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process substitution flawed by design

From: Florian Mayer
Subject: process substitution flawed by design
Date: Mon, 20 Feb 2017 23:25:22 +0100
User-agent: Mozilla/5.0 (X11; Linux x86_64; rv:45.0) Gecko/20100101 Thunderbird/45.6.0

echo foo | tee >(echo $$) >(echo $$) >/dev/null | cat

returns the same PID twice. I'm using the version 4.4.11.
Why is there only one process for all the expansions?
Why wasn't that documented?

I think the only right way to do multiple process expansions in one command
is by actually starting one process for each expansion.

Why doesn't this workaround work? It produces the same output as the first snippet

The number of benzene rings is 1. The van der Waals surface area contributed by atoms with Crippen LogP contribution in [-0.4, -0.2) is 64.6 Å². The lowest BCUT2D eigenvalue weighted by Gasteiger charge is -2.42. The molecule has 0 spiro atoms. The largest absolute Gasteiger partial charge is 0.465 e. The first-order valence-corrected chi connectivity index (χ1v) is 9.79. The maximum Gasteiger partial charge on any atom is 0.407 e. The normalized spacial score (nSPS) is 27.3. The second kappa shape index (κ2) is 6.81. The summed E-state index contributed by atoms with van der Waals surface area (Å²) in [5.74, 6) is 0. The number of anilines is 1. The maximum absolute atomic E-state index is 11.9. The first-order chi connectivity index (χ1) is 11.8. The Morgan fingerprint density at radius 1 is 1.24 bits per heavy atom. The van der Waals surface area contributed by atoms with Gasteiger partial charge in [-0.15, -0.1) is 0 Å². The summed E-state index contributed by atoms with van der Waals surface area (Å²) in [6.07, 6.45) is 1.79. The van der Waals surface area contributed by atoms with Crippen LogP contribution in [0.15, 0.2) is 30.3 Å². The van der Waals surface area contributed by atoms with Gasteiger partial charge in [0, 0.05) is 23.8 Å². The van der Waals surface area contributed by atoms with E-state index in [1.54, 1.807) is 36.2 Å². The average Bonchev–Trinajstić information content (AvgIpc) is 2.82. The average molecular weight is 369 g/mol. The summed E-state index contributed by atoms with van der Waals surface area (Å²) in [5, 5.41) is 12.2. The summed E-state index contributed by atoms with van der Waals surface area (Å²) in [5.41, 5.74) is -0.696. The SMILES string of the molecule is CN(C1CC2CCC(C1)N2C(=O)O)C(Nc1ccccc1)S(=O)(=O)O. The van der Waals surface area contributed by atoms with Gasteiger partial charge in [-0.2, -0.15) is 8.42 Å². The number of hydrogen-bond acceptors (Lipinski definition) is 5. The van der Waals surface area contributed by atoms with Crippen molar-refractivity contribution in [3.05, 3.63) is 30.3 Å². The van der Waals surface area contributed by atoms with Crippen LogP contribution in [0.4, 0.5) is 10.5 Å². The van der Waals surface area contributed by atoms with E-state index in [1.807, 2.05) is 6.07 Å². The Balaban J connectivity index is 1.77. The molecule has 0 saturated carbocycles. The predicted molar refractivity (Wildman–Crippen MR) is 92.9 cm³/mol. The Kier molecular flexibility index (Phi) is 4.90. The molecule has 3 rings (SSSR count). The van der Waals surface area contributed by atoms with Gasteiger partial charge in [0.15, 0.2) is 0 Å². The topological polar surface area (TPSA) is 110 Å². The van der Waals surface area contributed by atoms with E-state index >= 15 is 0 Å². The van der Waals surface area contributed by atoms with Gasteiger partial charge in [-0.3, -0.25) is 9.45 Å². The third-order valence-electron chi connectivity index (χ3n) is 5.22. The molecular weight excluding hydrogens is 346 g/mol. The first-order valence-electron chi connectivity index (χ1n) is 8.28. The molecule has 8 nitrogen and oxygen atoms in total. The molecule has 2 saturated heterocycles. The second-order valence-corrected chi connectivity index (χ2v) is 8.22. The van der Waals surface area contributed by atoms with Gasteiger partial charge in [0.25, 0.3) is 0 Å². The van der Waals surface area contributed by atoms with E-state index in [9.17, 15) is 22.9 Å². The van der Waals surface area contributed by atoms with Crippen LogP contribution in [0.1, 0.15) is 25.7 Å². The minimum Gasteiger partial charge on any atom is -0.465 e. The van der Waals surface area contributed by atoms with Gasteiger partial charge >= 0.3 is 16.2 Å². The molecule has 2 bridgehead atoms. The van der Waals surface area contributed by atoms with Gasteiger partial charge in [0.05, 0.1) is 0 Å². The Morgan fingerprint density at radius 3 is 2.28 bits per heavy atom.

echo foo | tee >((echo $$)) >((echo $$)) >/dev/null | cat

You might now be wondering why I'm saying that it is wrong to
execute everything in one process. Consider the following:

cat some file | tee \
    >(mutex --lock; critical; mutex --unlock) \
    >(mutex --lock; critical; mutex --unlock) \
    > /dev/null | cat

What I'd wish for is that both >() blocks get the same input by tee and produce some synchronized output.
That is also the most natural way to think about this expansion.
GNU parallel allows for something like mutex --lock by the way.

There are problems that'd require for something like the above.

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